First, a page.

The Influence of Individual-Specific Plant Parameters and Species Composition on the Allergenic Potential of Urban Green Spaces
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Urban parksLandscape planningAllergenic potentialEcosystem disservices
Jochner-Oette, S. [et al.]. The Influence of Individual-Specific Plant Parameters and Species Composition on the Allergenic Potential of Urban Green Spaces. Forests 2018, 9, 284; doi:10.3390/f9060284.
SponsorshipWe gratefully acknowledge the support of the Spanish Ministry of Economy and Competitiveness (FENOMED CGL2014-54731-R).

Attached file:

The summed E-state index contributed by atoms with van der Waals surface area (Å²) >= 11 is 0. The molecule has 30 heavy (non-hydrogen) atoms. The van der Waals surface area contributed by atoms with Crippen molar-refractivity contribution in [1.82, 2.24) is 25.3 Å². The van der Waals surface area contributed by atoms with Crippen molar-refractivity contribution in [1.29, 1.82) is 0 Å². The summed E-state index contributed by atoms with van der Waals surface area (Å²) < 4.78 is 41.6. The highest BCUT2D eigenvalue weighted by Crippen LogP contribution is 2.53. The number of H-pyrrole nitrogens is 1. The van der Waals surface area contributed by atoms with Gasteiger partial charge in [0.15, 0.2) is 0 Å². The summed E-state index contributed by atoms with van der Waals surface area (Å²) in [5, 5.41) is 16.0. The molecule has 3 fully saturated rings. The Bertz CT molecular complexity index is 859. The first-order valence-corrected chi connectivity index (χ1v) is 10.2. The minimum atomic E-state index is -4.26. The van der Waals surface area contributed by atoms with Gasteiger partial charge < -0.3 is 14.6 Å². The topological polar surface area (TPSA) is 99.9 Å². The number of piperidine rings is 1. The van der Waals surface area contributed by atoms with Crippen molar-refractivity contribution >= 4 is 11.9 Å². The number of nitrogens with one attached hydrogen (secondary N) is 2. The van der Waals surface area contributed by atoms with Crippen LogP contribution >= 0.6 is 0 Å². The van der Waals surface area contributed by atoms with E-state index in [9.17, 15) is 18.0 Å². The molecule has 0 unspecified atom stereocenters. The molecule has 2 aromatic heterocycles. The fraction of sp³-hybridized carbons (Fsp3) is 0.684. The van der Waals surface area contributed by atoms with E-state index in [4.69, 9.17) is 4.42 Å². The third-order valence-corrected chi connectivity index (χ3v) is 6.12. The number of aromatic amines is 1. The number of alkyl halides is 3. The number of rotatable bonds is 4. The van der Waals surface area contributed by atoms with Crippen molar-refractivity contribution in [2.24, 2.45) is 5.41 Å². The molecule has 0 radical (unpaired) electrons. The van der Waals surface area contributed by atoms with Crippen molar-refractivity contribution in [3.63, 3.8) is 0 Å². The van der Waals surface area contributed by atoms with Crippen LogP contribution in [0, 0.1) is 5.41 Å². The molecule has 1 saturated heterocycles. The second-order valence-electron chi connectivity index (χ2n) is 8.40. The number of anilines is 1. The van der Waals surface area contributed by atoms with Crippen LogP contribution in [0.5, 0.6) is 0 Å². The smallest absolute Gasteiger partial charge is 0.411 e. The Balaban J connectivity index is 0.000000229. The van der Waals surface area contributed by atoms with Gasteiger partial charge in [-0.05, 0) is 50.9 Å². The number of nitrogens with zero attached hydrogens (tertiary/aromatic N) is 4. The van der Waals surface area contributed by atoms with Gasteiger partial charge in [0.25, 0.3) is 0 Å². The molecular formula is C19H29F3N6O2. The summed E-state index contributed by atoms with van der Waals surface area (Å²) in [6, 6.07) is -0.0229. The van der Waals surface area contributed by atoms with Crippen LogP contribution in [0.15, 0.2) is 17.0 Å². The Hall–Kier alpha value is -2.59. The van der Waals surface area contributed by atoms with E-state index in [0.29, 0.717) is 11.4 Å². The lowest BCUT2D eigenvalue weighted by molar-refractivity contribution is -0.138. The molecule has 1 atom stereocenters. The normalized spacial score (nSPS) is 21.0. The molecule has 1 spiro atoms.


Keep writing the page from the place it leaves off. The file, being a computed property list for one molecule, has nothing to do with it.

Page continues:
Green planning focusses on specific site requirements such as temperature tolerance or aesthetics as crucial criteria in the choice of plants. The allergenicity of plants, however, is often neglected. Cariñanos et al. (2014; Landscape and Urban Planning, 123: 134–144) developed the Urban Green Zone Allergenicity Index (IUGZA) that considers a variety of plant characteristics to calculate the allergenic potential of urban green spaces. Based on this index, we calculated an index for the individual-specific allergenic potential (IISA) that accounts for a varying foliage volume by accurate measurements of crown heights and surface areas occupied by each tree and only included mature individuals. The studied park, located in Eichstätt, Germany, has an area of 2.2 ha and consists of 231 trees. We investigated the influence of species composition using six planting scenarios and analysed the relationship between allergenic potential and species diversity using Shannon index. Only a small number of trees was female and therefore characterised as non-allergenic, 9% of the trees were classified as sources of main local allergens. The allergenic potential of the park based on literature values for crown height and surface was IUGZA = 0.173. Applying our own measurements resulted in IISA = 0.018. The scenarios indicated that replacing trees considered as sources of main local allergens has the strongest impact on the park’s allergenic potential. The IUGZA offers an easy way to assess the allergenic potential of a park by the use of a few calculations. The IISA reduces the high influence of the foliage volume but there are constraints in practicability and in speed of the analysis. Although our study revealed that a greater biodiversity was not necessarily linked to lower index values, urban green planning should focus on biodiversity for ameliorating the allergenic potential of parks.